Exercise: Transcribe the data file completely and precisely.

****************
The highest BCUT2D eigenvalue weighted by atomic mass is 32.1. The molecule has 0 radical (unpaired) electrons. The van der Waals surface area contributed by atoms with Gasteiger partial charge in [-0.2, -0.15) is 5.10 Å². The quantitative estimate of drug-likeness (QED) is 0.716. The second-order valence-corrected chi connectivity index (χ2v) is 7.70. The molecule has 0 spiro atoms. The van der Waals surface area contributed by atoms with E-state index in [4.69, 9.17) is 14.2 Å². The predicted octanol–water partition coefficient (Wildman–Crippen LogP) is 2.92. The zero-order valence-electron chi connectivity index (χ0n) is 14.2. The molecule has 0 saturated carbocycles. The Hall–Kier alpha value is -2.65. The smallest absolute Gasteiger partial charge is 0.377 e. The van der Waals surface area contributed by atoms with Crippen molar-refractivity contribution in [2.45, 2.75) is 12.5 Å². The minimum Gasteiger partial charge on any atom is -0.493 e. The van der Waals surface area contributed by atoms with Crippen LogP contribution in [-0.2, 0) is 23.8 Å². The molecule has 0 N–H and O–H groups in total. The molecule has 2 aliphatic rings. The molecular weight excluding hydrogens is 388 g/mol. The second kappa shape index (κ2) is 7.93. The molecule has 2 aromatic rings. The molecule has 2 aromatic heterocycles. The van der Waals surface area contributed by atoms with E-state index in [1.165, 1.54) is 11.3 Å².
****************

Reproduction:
The highest BCUT2D eigenvalue weighted by atomic mass is 32.1. The molecule has 0 radical (unpaired) electrons. The van der Waals surface area contributed by atoms with Gasteiger partial charge in [-0.2, -0.15) is 5.10 Å². The quantitative estimate of drug-likeness (QED) is 0.716. The second-order valence-corrected chi connectivity index (χ2v) is 7.70. The molecule has 0 spiro atoms. The van der Waals surface area contributed by atoms with E-state index in [4.69, 9.17) is 14.2 Å². The predicted octanol–water partition coefficient (Wildman–Crippen LogP) is 2.92. The zero-order valence-electron chi connectivity index (χ0n) is 14.2. The molecule has 0 saturated carbocycles. The Hall–Kier alpha value is -2.65. The smallest absolute Gasteiger partial charge is 0.377 e. The van der Waals surface area contributed by atoms with Crippen molar-refractivity contribution in [2.45, 2.75) is 12.5 Å². The minimum Gasteiger partial charge on any atom is -0.493 e. The van der Waals surface area contributed by atoms with Crippen LogP contribution in [-0.2, 0) is 23.8 Å². The molecule has 0 N–H and O–H groups in total. The molecule has 2 aliphatic rings. The molecular weight excluding hydrogens is 388 g/mol. The second kappa shape index (κ2) is 7.93. The molecule has 2 aromatic rings. The molecule has 2 aromatic heterocycles. The van der Waals surface area contributed by atoms with E-state index in [1.165, 1.54) is 11.3 Å².